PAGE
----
LISP Film Festival 2023 Stage Play Finalist 'Beauty' by Gary Blackwood
- Can you please tell us about you and your daily life?
After decades of bouncing around the U.S., I've finally settled down on the beautiful North Shore of Nova Scotia, where I'm more prolific than ever--which is saying something. Not only am I writing up a storm, I'm directing (and, if forced to, acting in) plays for the local theatre. -
-When and how did you get into writing?
I've been writing and submitting my work since I was a teen. I sold my first book, a middle grade novel, at the age of 40, and have been going at it hammer and tongs ever since. I think I'm up to 36 published books now--it's hard to keep track. I've also had a dozen or so stage plays produced/published. I tried my hand at screenwriting a long time ago, with no real success but, never one to give up easily, and never one to get stuck in a rut, I dove into it again recently with both feet, and am starting to make, if not a splash, at least a few little ripples.
- How often do you write/create? Do you have a working routine? And what inspires you to create?
I read a lot of nonfiction, and it's the source of many of my ideas. Though I'm taking an extended leave of absence from writing in order to send out submissions and queries for my existing work, I ordinarily complete at least one new play or novel or screenplay each year. I approach the writing business like just that--a business--so I generally write every weekday, for three or four hours, or until my brain turns to mush, whichever comes first.
- How does it feel to have your work recognised?
Writing is such a solitary endeavor, it's always a delight to receive a few cheerful words from the world out there, whether it's in the form of a good review, a laurel, a fan letter, or an acceptance from a publisher. (The first three are the most delightful in some ways, since they don't require any more work on my part!)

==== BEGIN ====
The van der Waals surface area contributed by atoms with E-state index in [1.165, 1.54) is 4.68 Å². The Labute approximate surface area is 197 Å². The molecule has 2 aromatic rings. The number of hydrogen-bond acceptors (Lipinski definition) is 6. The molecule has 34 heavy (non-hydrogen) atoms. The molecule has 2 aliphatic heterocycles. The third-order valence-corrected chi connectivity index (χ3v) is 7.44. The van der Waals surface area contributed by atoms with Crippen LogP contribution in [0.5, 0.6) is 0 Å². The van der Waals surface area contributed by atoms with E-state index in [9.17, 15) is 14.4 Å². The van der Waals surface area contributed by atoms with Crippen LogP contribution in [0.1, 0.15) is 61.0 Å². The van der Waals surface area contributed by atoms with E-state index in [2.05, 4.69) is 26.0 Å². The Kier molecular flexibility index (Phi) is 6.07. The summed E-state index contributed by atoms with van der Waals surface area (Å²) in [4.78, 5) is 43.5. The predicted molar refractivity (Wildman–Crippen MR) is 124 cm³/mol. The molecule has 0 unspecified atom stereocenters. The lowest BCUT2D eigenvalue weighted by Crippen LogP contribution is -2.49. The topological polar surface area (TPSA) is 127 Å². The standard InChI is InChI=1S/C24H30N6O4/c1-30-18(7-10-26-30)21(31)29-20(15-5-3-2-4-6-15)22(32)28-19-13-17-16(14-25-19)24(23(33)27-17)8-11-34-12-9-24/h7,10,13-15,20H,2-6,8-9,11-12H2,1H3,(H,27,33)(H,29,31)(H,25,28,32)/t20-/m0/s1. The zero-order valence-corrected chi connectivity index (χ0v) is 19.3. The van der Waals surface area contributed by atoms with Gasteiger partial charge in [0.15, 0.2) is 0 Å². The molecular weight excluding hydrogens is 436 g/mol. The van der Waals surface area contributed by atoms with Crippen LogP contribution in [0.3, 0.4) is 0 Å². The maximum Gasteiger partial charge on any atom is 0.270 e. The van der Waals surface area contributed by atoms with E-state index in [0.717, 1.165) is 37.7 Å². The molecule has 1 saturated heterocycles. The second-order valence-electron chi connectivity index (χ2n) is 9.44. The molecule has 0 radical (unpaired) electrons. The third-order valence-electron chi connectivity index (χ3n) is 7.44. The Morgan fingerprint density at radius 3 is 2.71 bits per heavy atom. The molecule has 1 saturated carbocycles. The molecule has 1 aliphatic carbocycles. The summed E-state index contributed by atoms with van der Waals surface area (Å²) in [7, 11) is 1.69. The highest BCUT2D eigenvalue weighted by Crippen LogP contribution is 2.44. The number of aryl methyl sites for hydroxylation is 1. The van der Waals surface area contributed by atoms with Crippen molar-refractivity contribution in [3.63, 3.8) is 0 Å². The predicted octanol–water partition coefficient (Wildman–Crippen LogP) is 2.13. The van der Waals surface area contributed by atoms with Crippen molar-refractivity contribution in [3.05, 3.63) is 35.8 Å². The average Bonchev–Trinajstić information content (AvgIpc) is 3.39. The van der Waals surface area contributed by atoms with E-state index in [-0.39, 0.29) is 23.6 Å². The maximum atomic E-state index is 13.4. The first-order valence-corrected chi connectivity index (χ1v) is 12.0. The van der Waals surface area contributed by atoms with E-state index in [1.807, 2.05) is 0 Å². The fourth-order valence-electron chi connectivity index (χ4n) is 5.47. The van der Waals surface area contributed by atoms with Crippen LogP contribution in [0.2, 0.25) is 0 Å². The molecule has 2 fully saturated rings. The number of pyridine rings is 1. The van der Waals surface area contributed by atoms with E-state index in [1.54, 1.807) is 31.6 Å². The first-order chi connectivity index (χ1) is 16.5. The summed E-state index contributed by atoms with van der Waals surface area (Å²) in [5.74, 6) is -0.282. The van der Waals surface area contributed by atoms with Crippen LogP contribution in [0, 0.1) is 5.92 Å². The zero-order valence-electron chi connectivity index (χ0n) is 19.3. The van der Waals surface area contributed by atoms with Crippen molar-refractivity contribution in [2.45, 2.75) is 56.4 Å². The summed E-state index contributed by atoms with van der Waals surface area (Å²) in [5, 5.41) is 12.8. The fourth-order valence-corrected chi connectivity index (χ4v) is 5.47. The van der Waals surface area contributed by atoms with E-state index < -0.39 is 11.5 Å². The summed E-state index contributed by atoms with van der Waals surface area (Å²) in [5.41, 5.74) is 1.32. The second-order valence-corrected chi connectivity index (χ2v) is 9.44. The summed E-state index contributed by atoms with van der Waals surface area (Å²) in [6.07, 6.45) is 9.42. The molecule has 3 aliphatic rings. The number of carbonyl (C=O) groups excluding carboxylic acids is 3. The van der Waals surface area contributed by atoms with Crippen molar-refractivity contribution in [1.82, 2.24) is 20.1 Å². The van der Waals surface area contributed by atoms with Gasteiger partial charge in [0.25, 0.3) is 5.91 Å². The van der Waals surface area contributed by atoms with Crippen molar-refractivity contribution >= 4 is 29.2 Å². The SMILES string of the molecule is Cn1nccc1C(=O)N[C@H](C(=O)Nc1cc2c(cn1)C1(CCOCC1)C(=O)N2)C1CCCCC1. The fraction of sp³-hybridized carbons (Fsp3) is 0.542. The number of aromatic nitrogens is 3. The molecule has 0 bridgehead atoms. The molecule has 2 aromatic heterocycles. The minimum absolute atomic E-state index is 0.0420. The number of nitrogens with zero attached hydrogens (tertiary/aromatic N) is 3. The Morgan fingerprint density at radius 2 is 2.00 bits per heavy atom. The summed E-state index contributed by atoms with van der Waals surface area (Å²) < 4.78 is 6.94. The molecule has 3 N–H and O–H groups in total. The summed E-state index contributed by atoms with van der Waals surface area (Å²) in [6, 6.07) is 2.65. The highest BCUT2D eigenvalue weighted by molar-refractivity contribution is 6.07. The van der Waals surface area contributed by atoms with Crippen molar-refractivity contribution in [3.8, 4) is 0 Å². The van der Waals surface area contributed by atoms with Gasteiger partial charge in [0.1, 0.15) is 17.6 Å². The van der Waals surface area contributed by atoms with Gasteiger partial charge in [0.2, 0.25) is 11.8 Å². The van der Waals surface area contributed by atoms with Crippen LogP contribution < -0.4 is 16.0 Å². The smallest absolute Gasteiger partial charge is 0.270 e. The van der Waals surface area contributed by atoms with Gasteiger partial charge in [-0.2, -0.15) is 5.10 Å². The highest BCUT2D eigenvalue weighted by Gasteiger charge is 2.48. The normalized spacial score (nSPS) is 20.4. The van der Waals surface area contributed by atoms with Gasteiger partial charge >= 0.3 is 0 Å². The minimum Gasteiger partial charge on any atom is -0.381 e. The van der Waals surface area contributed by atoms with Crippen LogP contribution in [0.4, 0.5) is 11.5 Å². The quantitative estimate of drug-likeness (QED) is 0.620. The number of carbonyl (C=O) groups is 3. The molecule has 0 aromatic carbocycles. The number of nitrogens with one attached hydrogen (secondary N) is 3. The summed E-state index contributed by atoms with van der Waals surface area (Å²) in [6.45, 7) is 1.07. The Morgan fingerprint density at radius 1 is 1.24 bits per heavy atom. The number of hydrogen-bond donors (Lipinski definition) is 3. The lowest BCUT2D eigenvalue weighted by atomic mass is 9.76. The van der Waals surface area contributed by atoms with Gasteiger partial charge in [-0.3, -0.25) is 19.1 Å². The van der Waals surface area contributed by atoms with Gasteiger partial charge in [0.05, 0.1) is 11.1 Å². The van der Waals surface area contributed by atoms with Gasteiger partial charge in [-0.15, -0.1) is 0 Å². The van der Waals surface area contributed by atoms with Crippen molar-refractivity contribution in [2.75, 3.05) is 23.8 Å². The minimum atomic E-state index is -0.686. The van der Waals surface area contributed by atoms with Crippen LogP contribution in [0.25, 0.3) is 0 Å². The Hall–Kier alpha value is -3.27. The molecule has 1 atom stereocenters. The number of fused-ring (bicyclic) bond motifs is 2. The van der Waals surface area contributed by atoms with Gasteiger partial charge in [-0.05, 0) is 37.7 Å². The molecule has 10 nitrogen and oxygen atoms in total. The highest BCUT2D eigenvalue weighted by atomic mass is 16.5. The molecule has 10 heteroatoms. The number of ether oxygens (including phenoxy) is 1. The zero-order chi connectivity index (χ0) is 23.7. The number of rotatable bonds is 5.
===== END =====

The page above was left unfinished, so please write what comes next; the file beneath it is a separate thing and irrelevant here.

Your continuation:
- What's the best and most challenging thing about writing a StagePlay writing?
I know that many writers find the first draft to be a slog and enjoy the rewriting. Not me. I rewrite lavishly as I go along, and am always dismayed when asked to do some more of it!
- How did you develop the idea for your LISP-selected play? Is there a story behind your story? And, how long have you been working on it?
Beauty, like much of my work, was the result of stumbling upon a random bit of trivia--the fact that Moliere's housekeeper was a source of inspiration for him. After much research, I turned that germ of an idea into a plot. After that, the writing process was relatively quick and painless. The pain began when I started submitting it to competitions and theatres and having it turned down over and over and over and . . .
- Can you please give us a few tips about writing a Stage Play?
My best advice, which elicits groans from most of the people I offer it to, is to spend a good long time planning and researching and making notes before you begin actually writing.
- What's the best thing and the most challenging thing about competitions and festivals?
The best thing is that hope springs eternal. The most challenging thing is having those hopes dashed.
- Lastly, do you recommend the writers submit to LISP?
Hard to say, until I see what comes of it!